Pakistan assault reveals the reality about terrorism: it kills more poor Muslims than wealthy westerners

Those who suffer most from Islamist extremism are not individuals in wealthy western nations, but other bad Muslims.

This is the fundamental truth that obliterates the false cloak of righteousness so ostentatiously donned by Islamist jihadists: the very people these misguided guys and girls declare to be fighting for, are the ones they destroy in biggest numbers.

Headlines in the western planet seize upon the self-evident truth, borne out by the statistics: terrorism is rising, and a lot more and a lot more men and women are dying from it. But there is a basic deceit to this claim. The devil in the detail lies in who is currently being killed.

The city of Sydney – nonetheless the attack in Martin Location is characterised – has been shaken to its core by brutal, senseless assault this week, as London, New York, Madrid, and other folks were ahead of.

But the Taliban’s assault on a school in Pakistan a day later on, killing at least 141 folks, 132 of them schoolchildren, is a stark reminder of the outsized value paid by the Muslim world for vile actions of a misguided handful of proclaiming the lead to of their religion.

The global terrorism database maintained by the Nationwide Consortium for the Study of Terrorism and Responses to Terrorism at the University of Maryland demonstrates a surge in terrorist attacks in recent many years – from about 5,000 in 2011 to far more than eight,000 in 2012 and virtually twelve,000 in 2013 – the three largest years on record for terrorist attacks.

But, as Bernard Keane analyses right here, the raw numbers are not the complete story. The quantity of terror attacks in western nations did rise, and rise drastically, final year.

In 2012, there have been 140 incidents of terrorism in the west. In 2013, that figure was much more than 250, the enhance driven by a sharp rise in attacks in Northern Ireland and Greece. Twelve individuals died.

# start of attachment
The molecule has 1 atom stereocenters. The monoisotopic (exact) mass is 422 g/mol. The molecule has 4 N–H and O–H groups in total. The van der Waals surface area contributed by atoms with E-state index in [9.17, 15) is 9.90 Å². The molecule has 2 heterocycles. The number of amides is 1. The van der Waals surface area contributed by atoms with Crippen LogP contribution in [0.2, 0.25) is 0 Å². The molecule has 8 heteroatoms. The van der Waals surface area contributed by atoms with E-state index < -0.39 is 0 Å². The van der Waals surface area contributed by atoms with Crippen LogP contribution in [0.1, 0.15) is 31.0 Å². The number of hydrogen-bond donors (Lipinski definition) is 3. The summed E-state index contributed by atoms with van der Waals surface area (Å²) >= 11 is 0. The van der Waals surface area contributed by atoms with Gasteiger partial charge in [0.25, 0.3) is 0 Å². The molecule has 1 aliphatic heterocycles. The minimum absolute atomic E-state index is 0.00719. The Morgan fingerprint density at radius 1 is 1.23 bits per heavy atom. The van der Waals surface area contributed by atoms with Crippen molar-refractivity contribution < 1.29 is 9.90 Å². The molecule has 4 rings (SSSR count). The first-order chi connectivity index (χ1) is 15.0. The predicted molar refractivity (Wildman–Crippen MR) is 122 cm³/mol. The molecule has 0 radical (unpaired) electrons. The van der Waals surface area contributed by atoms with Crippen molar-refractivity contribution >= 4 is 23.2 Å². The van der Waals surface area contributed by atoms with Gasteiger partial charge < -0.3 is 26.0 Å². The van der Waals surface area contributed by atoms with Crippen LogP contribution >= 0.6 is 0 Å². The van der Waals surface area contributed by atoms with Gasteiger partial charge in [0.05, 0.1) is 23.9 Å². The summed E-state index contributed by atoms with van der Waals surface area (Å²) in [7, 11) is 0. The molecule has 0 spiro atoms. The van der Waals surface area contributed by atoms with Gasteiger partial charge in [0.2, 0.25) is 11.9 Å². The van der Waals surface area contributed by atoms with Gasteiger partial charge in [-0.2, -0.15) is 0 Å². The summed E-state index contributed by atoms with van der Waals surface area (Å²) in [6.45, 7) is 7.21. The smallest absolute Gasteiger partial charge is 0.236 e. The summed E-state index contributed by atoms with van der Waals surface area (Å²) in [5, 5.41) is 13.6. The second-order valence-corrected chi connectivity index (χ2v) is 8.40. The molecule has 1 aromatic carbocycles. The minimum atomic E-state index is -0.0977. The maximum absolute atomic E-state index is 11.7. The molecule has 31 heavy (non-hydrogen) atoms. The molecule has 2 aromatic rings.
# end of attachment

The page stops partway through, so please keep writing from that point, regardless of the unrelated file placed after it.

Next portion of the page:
But these figures are dwarfed by attacks outdoors the west.

In non-western nations, the increase was from 8,000 incidents in 2012 to much more than eleven,000 in 2013, the rise driven by continuing sectarian violence in Iraq and Pakistan, and deepening unrest in the Philippines and Egypt.

The amount of non-western terrorism deaths in 2013 was above 22,000.

In November of this 12 months, virtually five,000 men and women died in Islamist fundamentalist terror attacks, the vast majority of those at the hands of Islamic State (Isis) or Boko Haram.

Just more than half the dead had been civilians, “the vast bulk … Muslim,” the International Centre for the Study of Radicalisation said.

The “war on terror” is a instrument of political rhetoric, not a real war. But its victims are genuine. And, overwhelmingly, it is the world’s Muslims who suffer most. Pakistan has lost a lot more civilians to the “war on terror” than nearly any other nation.

In the wake of the Peshawar assault this week, the hardest element for Pakistan now will be to hold its line. The country’s best weapon towards the scourge of terrorism is not more bullets in response, but education.

It is girls and boys in school.

In Pakistan’s Swat Valley two years ago, I visited an army-run school named “Sabaoon”, an Urdu word that broadly translates as “the first light of dawn”.

It was a school for suicide bombers.

The boys who sat quietly there, in their green-and-white-striped uniforms, had previously been kidnapped or brainwashed by the Taliban. They’d been arrested or rescued from the insurgents’ mountain strongholds. Some had carried weapons into war, some had killed prior to.

One 15-yr-old informed me how he’d been dressed by his militant “brothers” in his heavy explosive vest a single winter morning, and very carefully informed which wires to touch together when he reached the police checkpoint. Then he was driven to the police publish, and advised to stroll in direction of the males in uniform.

It was only the intervention of a fast-pondering officer, who noticed him shaking in concern as he approached, that meant that this boy was alive and in college to tell his story.

I asked the head of the college, a gruff, uniformed key, what the root result in of radicalisation was.

What was the fundamental, underlying explanation why these boys could be convinced to kill in the identify of a distorted religious interpretation, to don a vest they knew would destroy them and walk in the direction of a target?

“Poverty,” he stated.

“It’s poverty, and that comes from a lack of education.”

Boys in school, he explained, didn’t develop up to become suicide bombers. Young men with very good jobs didn’t run away to the hills to join the Taliban.

Literate women go on to lift complete families from poverty. Females with an schooling really do not allow their sons to be radicalised.

The value now might look also higher, but Pakistan must maintain its kids in college.

That’s how the war will be won. And the whole planet will benefit.

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